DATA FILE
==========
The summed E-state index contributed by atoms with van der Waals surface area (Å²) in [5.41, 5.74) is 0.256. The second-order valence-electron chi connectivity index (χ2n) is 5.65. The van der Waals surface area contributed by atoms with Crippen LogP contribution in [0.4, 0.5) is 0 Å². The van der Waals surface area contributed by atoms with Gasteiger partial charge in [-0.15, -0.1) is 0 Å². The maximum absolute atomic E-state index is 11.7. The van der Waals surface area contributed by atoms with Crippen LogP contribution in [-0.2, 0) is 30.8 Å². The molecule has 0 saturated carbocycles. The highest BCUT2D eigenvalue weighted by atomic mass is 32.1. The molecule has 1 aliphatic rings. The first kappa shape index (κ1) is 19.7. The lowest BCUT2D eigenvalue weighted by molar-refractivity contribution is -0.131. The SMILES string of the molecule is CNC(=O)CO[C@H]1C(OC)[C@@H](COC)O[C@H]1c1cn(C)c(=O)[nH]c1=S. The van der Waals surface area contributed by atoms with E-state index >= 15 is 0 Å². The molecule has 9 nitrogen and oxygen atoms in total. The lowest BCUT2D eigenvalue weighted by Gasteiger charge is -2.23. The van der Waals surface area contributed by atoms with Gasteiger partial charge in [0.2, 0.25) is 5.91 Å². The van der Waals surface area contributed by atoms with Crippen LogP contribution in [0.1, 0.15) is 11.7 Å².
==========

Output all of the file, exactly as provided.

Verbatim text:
The summed E-state index contributed by atoms with van der Waals surface area (Å²) in [5.41, 5.74) is 0.256. The second-order valence-electron chi connectivity index (χ2n) is 5.65. The van der Waals surface area contributed by atoms with Crippen LogP contribution in [0.4, 0.5) is 0 Å². The van der Waals surface area contributed by atoms with Gasteiger partial charge in [-0.15, -0.1) is 0 Å². The maximum absolute atomic E-state index is 11.7. The van der Waals surface area contributed by atoms with Crippen LogP contribution in [-0.2, 0) is 30.8 Å². The molecule has 0 saturated carbocycles. The highest BCUT2D eigenvalue weighted by atomic mass is 32.1. The molecule has 1 aliphatic rings. The first kappa shape index (κ1) is 19.7. The lowest BCUT2D eigenvalue weighted by molar-refractivity contribution is -0.131. The SMILES string of the molecule is CNC(=O)CO[C@H]1C(OC)[C@@H](COC)O[C@H]1c1cn(C)c(=O)[nH]c1=S. The van der Waals surface area contributed by atoms with E-state index >= 15 is 0 Å². The molecule has 9 nitrogen and oxygen atoms in total. The lowest BCUT2D eigenvalue weighted by Gasteiger charge is -2.23. The van der Waals surface area contributed by atoms with Gasteiger partial charge in [0.2, 0.25) is 5.91 Å². The van der Waals surface area contributed by atoms with Crippen LogP contribution in [0.1, 0.15) is 11.7 Å².